New organizations like the Tikkun Community, headed by Berkeley rabbi Michael Lerner and activist academic Cornell West, have sprouted up attempting to give voice to these concerns. Hoenlein dismissed Tikkun as a fringe organization with no notable constituency within the American Jewish community. While Lerner and West's group may be easily marginalized, there are more mainstream groups inside Hoenlein's own organization that have been critical of the way the Sharon government has responded to the terrorist attacks inside Israel.

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"I think it's impacted our ability to work in conjunction with other American Jewish groups that may have moved to the right on the political spectrum as the result of the outbreak of the intifada," Roth says. "Within the Conference of Presidents of Major Jewish Organizations, there has been group of 16 to 19 other groups with which we would work on occasion to promote a pro-peace perspective, and clearly not all those groups are there anymore to take a similar approach."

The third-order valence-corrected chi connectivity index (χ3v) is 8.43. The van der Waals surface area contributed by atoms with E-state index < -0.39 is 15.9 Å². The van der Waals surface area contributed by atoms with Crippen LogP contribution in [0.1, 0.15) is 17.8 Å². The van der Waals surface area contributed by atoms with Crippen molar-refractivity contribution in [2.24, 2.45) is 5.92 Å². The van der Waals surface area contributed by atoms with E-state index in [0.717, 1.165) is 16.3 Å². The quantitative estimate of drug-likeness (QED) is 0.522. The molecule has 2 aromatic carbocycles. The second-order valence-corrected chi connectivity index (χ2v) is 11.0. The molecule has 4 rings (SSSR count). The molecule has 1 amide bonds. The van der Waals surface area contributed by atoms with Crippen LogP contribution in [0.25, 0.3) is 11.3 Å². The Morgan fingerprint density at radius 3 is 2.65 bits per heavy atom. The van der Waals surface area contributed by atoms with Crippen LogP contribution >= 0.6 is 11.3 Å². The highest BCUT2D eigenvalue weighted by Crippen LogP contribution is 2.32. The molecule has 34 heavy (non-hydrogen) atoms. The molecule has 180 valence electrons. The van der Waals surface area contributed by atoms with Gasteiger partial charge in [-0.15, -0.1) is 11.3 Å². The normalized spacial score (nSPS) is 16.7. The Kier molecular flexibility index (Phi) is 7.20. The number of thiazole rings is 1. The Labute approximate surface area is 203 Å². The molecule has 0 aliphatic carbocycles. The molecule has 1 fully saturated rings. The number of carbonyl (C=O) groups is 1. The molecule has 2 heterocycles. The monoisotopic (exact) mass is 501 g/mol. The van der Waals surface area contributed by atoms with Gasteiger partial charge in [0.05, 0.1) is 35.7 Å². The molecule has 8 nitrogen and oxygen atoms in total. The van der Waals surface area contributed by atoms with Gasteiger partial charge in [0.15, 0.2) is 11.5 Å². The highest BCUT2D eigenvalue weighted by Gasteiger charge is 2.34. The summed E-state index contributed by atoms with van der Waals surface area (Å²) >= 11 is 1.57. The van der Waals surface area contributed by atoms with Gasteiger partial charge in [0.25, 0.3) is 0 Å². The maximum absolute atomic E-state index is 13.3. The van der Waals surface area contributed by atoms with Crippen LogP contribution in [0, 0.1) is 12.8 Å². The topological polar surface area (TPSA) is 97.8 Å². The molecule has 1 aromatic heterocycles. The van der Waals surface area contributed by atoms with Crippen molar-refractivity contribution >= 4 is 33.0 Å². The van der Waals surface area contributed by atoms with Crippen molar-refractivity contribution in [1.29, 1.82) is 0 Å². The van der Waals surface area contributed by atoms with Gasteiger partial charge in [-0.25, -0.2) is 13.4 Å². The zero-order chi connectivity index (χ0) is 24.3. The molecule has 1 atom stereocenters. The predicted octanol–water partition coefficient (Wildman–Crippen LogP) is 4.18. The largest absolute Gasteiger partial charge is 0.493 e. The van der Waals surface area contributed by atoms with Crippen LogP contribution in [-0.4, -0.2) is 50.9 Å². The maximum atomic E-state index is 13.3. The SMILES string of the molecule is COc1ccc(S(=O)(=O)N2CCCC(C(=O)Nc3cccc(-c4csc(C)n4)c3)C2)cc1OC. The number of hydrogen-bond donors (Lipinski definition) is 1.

Roth said he was encouraged by AIPAC's executive committee's decision to overwhelmingly reject a policy statement that would have lent unequivocal support to Israeli settlers living in occupied territories. "That was overwhelmingly defeated. So perhaps there is something of a reconsideration of the center-left of our community, of people who really want to see a political solution to this conflict."

The doves, however, have to worry not only about building a formidable coalition but also about defections from their own ranks. Abraham Foxman, executive director of the Anti-Defamation League, for example, has surprised colleagues by what they've perceived has been a swing to the hard right.

Foxman pays little heed to those labels and says the Jewish community has only become more united since Israel's sense of security has eroded.

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"There is a realization that this is Israel's second war of independence," says Foxman. "There is increasing anxiety that the world has lined up on one side -- the U.N., the E.U. -- against Israel. The Jewish community feels a lot more vulnerable. Israel feels vulnerable. It took us a while to realize, for many of us, that the days of 1993, of promised peace and tranquility, have not yet arrived."

When asked about the differences between segments of the Jewish community about how best to achieve peace and security for Israel, Foxman said, "There are a lot of things about which the community no longer has the luxury of ideology or philosophy."


Anthony York

Anthony York is Salon's Washington correspondent.